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Many liberals demonstrate hypocrisy over Trump, but what next?

2 Feb , 2017  

By  -  
Amit is the co-editor of Consented

Donald Trump’s proposed Muslim Ban is an overtly racist policy and thankfully it has been, at least temporarily, postponed because of various federal court rulings.

The ban has been deemed by many as illegal and unconstitutional, with the latest dissenting voice coming from the now-sacked acting Attorney General Sally Yates after she told the Justice Department not to defend Trump’s ban.

Yates said she was not convinced of the legality of the order which prompted an unsurprising backlash from President Trump on Twitter. Yet Yates’ response is just part of the continued liberal posturing in the face of the policy that is undeniably hypocritical.

Many politicians and pundits are acting like arbiters of morality when previously they have backed awful, regressive policies that are not dissimilar to Trump’s.

Republican Senator Rob Portman echoed this revisionist approach to America’s border policies when he commented:

“We ought to all take a deep breath and come up with something that makes sense for our national security and again for this notion that America has always been a welcoming home for refugees and immigrants”

Whilst the Guardian offered the rather flaccid response of describing the ban as “un-American“.

These revisions of nationalist narrative to suit progressive means are always doomed to failure and would never stand up to scrutiny. America is a settler colonial state with a history of genocide, slavery and Jim Crow.

There is no overarching progressive American ideology; the country has a long history of pursuing regressive policies.

To suggest Trump is somehow the antithesis of this trend is simply untrue. Trump is not the first President to issue inhumane orders and unfortunately he won’t be the last.

In this regard it’s worth noting how America colonised and then annexed many of the now southern states from Mexico, including Texas and parts of California and then went on to build a wall to prevent Mexicans entering the USA (yes, the wall was already there before Trump got in), prompting Make America Mexico Again responses to Trump’s candidacy.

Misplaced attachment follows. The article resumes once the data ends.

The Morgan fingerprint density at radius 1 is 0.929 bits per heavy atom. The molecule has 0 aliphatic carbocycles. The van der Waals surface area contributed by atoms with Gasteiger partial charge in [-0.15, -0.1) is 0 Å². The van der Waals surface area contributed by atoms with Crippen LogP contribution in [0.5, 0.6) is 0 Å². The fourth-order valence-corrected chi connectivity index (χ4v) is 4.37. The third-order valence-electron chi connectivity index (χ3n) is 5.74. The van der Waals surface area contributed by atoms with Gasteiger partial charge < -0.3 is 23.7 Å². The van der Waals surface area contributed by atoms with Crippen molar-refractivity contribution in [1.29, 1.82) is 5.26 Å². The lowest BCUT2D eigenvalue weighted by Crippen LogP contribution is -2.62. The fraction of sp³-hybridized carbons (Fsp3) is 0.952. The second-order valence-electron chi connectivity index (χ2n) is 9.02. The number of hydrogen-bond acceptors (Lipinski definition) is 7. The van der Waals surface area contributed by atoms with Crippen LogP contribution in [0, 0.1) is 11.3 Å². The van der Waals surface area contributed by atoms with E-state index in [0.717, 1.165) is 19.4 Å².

America has colonised, created borders and always restricted minority communities as shown by the 1892 renewal of the Chinese Exclusion Act and internment of Japanese-Americans during WWII – who were forced into labour camps and had their property seized by the state.

The point is to show that Trump’s ideas aren’t new initiatives, but part of a broader United States history – such analysis can also be applied readily to Europe.

European heads of states who are now shaking their head and likewise claiming a moral high ground have not got a leg to stand on after their continued propping up of Fortress Europe, with thousands of people dying trying to cross the Mediterranean and enter old continent last year alone.

The European Union is held up as a bastion of morality by ardent Remainers but in the end it negotiated crooked deals with Morocco and Libya to keep migrants out. These states were essentially paid by the European Union to keep people out at all costs.

How then can these same heads of state lament the Muslim ban when their own border policies are killing people? Particularly as said policies further exacerbated Islamophobic and anti-immigrant narratives present in European society since the start of the “War on Terror”.

The critical difference between these policies and Trump’s is that those adopted by Europe aren’t very well known nor are they as overt.

The same is true for the UK’s shady illegal detention centres that deny asylum seekers basic human rights from where the state attempts to ship them out of the UK at the first chance.

Trump has been creating headlines for his proposed Muslim registry but the UK government is trying to create its own registry, collecting country of birth and nationality data from school children aged 2-19 in order to create a “hostile environment” for migrants.

The outcry at Trump is because he has been so overt about his bigoted border policy – polite European leaders and Obama were just a little bit subtler about it all. This isn’t to say their policies were worse, but they were and still are very problematic.

If we want to articulate a critique of the Muslim Ban, we must counter the widespread and normalised Islamophobia and anti-immigrant narratives so present in our society and of all border policies and visa restrictions that the Western world upholds, not just the seven countries on Trump’s list.

Rather than bemoaning how people ignored these things we must also attempt to raise awareness regarding back room policies pursued in countries like Britain and by the wider European Union via Libya, Morocco and Turkey.

We also need to fight back against dominant narratives that demonise immigrants and refugees and thus allow and enable a climate whereby a ban, such as Trump’s, can gain popular support.

The current situation is an opportunity for progressives to steal the momentum from the likes of Trump and articulate a politics that mobilises the fear displayed by many.

The women’s march and the recent protests against newly elected president show that there is an energy and a large number of people who are not happy with the way things are going.

Those with progressive ideals have to articulate an over-arching narrative that brings in these newly politically active people and frames things through the lens of anti-establishment, anti-racism and anti-border politics. Easier said than done, I know.

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